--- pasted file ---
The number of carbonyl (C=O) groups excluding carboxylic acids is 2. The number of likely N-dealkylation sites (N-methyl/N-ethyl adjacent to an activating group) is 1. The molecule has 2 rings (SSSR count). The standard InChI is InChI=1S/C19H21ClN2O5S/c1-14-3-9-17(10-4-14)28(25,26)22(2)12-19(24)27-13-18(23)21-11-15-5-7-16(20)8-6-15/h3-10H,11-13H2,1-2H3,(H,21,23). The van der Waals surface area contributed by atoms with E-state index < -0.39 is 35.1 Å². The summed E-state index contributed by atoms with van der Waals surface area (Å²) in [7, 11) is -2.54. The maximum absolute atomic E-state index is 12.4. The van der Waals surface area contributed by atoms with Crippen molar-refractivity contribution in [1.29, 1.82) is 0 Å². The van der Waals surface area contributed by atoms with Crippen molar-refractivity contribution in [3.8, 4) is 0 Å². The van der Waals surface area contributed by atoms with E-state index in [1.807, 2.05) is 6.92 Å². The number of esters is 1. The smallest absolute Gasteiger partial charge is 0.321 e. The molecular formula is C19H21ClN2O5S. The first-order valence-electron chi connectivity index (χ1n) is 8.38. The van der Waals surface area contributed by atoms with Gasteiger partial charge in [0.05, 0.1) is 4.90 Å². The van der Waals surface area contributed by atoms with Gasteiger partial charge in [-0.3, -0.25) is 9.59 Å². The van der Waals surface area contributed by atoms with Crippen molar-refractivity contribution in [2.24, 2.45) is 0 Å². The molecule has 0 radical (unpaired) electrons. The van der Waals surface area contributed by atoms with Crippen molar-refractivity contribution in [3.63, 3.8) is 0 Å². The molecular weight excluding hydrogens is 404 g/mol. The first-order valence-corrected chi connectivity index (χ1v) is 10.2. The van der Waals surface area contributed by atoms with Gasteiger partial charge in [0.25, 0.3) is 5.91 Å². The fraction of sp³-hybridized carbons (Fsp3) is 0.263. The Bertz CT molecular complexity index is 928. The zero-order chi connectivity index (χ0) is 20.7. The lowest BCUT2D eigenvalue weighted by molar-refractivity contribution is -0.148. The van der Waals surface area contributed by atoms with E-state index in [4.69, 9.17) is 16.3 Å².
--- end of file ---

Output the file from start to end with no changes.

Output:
The number of carbonyl (C=O) groups excluding carboxylic acids is 2. The number of likely N-dealkylation sites (N-methyl/N-ethyl adjacent to an activating group) is 1. The molecule has 2 rings (SSSR count). The standard InChI is InChI=1S/C19H21ClN2O5S/c1-14-3-9-17(10-4-14)28(25,26)22(2)12-19(24)27-13-18(23)21-11-15-5-7-16(20)8-6-15/h3-10H,11-13H2,1-2H3,(H,21,23). The van der Waals surface area contributed by atoms with E-state index < -0.39 is 35.1 Å². The summed E-state index contributed by atoms with van der Waals surface area (Å²) in [7, 11) is -2.54. The maximum absolute atomic E-state index is 12.4. The van der Waals surface area contributed by atoms with Crippen molar-refractivity contribution in [1.29, 1.82) is 0 Å². The van der Waals surface area contributed by atoms with Crippen molar-refractivity contribution in [3.8, 4) is 0 Å². The van der Waals surface area contributed by atoms with E-state index in [1.807, 2.05) is 6.92 Å². The number of esters is 1. The smallest absolute Gasteiger partial charge is 0.321 e. The molecular formula is C19H21ClN2O5S. The first-order valence-electron chi connectivity index (χ1n) is 8.38. The van der Waals surface area contributed by atoms with Gasteiger partial charge in [0.05, 0.1) is 4.90 Å². The van der Waals surface area contributed by atoms with Gasteiger partial charge in [-0.3, -0.25) is 9.59 Å². The van der Waals surface area contributed by atoms with Crippen molar-refractivity contribution in [2.24, 2.45) is 0 Å². The molecule has 0 radical (unpaired) electrons. The van der Waals surface area contributed by atoms with Crippen molar-refractivity contribution in [3.63, 3.8) is 0 Å². The molecular weight excluding hydrogens is 404 g/mol. The first-order valence-corrected chi connectivity index (χ1v) is 10.2. The van der Waals surface area contributed by atoms with Gasteiger partial charge in [0.25, 0.3) is 5.91 Å². The fraction of sp³-hybridized carbons (Fsp3) is 0.263. The Bertz CT molecular complexity index is 928. The zero-order chi connectivity index (χ0) is 20.7. The lowest BCUT2D eigenvalue weighted by molar-refractivity contribution is -0.148. The van der Waals surface area contributed by atoms with E-state index in [4.69, 9.17) is 16.3 Å².